Certain extraction techniques have a greater chance of leaving residual solvent in the final product, and these generally make for inferior and potentially unsafe extractions. Others don’t require a solvent at all. Depending on the manufacturer, their budget and the extraction equipment available to them, certain techniques are preferable over others.

1. Cannabis rosin

Rosin is a form of solventless extraction. All that is required to make rosin is heat. The cannabis flowers are wrapped in a kind of absorbent paper, such as parchment, and are pressed between two hot plates. The trichomes and resin melt off the flower and into the parchment, after which it can be collected.

This technique first became popular as a DIY cannabis extract. In the last couple of years, rosin became attractive to extract manufacturers on a commercial scale because it requires very basic technology and doesn’t require a solvent at all.

2. Wax & shatter

In the last decade, cannabis wax and shatter became the most popular form of cannabis extraction in the USA. The extraction technique is almost identical between wax and shatter, but agitation after the extraction gives way to two different textures: one is waxy, the other is glassy and crumbly.

To make wax or shatter, manufacturers often use butane extraction. Cannabis flowers are contained in a tube-shaped vessel. Butane is then pumped through the vessel at high pressure, and acting as a solvent, pulls out cannabinoids and terpenes from the plant material. Heat is then used to evaporate any residual solvent. When the final product is agitated, it creates a more waxy-like extract. When it is left to cool without agitation, the final product is more like shatter.

There are dangers associated with this kind of extraction technique, as residual butane in a product that will eventually be smoked poses a threat to the user. Inhalation of butane is dangerous, and not every manufacturer takes adequate steps to remove all residual solvent. On top of this, DIY butane hash extraction is dangerous, as it is prone to explosion.

3. Cannabis and hash oil

Cannabis oil concentrates, especially in the form of CBD oil, is becoming one of the most popular ways to consume cannabinoids. Butane hash oil (BHO) was one of the first forms of cannabis oil, and remained the most popular way to extract oil until recently, when CO2 was discovered as a better solvent.

At high pressure, CO2 turns into a liquid, at which point it can be pumped through cannabis flowers. Acting as a solvent, it pulls out a full spectrum of cannabis constituents such as cannabinoids, terpenoids and even flavonoids.

Once pressure resumes, CO2 turns back into a gas and therefore doesn’t require much work to be removed from the final product. It is one of the cleanest ways to extract cannabinoids, and obviously so, as there is almost no risk of solvent contamination of the final product.

Most CBD oil of the modern age is manufactured using this technique. It is much less dangerous than extracting using butane and has great yields. However, it is expensive technology, and is therefore generally employed by well-established CBD oil extractors.

4. Hashish

As mentioned earlier, even traditional hash rubbing is a form of cannabis extraction. Hashish is arguably the oldest form of cannabis concentrate. Even today, hand-rubbing hashish is still practiced, although needless to say, the industry has developed technology for making hash extraction easier.

Hand-rubbed hashish is most commonly found in Morocco and India, where this ancient technique of cannabis extraction is still practiced. The flowers are rubbed between the palms of the hands, and after some time, the resinous material of the flower collects on the palms and fingertips. When this resin is scraped off the hands, it becomes hashish.

Modern techniques for making hash include bubble hash, or as residents of The Netherlands might know it, ice-o-lator. While wax and shatter are sometimes referred to as hash, they are not in the traditional sense, as they use chemical extraction rather than manual/mechanical extraction.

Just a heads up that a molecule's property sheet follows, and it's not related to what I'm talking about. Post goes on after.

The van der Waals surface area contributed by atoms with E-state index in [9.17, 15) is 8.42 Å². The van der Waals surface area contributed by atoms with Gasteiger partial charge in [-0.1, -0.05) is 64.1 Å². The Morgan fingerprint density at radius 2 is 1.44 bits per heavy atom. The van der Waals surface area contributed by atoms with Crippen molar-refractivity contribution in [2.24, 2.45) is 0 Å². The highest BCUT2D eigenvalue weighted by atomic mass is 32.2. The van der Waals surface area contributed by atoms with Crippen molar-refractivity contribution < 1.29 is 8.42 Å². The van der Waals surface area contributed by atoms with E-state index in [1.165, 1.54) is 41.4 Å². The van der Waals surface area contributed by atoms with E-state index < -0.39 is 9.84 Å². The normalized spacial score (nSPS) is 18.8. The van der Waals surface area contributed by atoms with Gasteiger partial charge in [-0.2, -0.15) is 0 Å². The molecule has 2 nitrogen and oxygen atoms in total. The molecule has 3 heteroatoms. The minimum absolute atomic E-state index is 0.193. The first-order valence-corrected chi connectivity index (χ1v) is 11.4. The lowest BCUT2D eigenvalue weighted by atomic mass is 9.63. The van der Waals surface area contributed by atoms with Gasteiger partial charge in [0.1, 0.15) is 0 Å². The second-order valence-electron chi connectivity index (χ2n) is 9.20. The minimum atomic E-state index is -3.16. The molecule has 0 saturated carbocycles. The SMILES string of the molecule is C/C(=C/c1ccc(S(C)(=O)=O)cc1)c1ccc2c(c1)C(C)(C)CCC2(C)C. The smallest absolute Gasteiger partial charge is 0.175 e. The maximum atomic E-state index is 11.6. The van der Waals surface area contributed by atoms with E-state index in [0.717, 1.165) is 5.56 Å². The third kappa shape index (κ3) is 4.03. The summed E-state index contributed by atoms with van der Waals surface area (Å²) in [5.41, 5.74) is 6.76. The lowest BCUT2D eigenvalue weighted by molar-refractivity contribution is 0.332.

5. Isolated cannabinoids

The cannabis market has exploded with the extraction of pure cannabinoids, as this kind of product is infinitely versatile for cannabis product manufacturers. Extraction technology has given the cannabis industry the ability to extract pure cannabinoids such as pure THC and pure CBD.

They are sold in the USA as CBD and THC isolate or distillate. In many parts of Europe, such as The Netherlands, CBD isolate is not available to the public. However, it can be used to manufacture CBD goods such as CBD oil, topicals and tinctures.

Isolated cannabinoids are the product of very sophisticated distillation. CO2 extraction is used to create a cannabis concentrate, which is then passed through a fractional distillation kit. This device allows all of the different fractions of cannabis to be distilled. Each cannabinoid evaporates at a different temperature, and using fractional distillation, each cannabinoid can be distilled separately and collected.

Chromatography can also be used to create isolated cannabinoids. It is much the same as what most of us would have encountered in high school chemistry. The cannabis extract is passed through a medium, and depending on the density and chemical makeup of each constituent, it will travel through the medium at a different rate. Different cannabinoids can then be collected.

Winterization is used to purify the final product from any other substances that may be present. The final product is a truly isolated cannabinoid such as CBD or THC isolate, and has a white or yellow powdery texture. It can be used to manufacture oils, vape juices, tinctures, topicals, edibles and beverages.

Medical application of cannabis concentrates

There is growing public concern over the degree of purity which cannabis concentrates can now reach — upwards of 99% purity. There is controversy surrounding the limit which cannabis concentrates should reach, especially with respect to safety.

While some variations of cannabis concentrates will be used exclusively by recreational users, there is a medical application of concentrates. For example, isolated cannabinoids can be used to manufacture pharmaceutical-grade cannabis medicines. Isolated cannabinoids allow for exact ratios of cannabinoids to be measured out, which would otherwise be impossible from a full-spectrum extract.

Isolated cannabinoids like THC or CBD isolate or distillate create a potential intersection between the pharmaceutical industry and the cannabis industry. Even though it is still a mystery as to how cannabis concentrates will evolve, they create a very positive opportunity for the pharmaceutical industry to participate, creating a fully-fledged, fully legitimised medicinal cannabis program.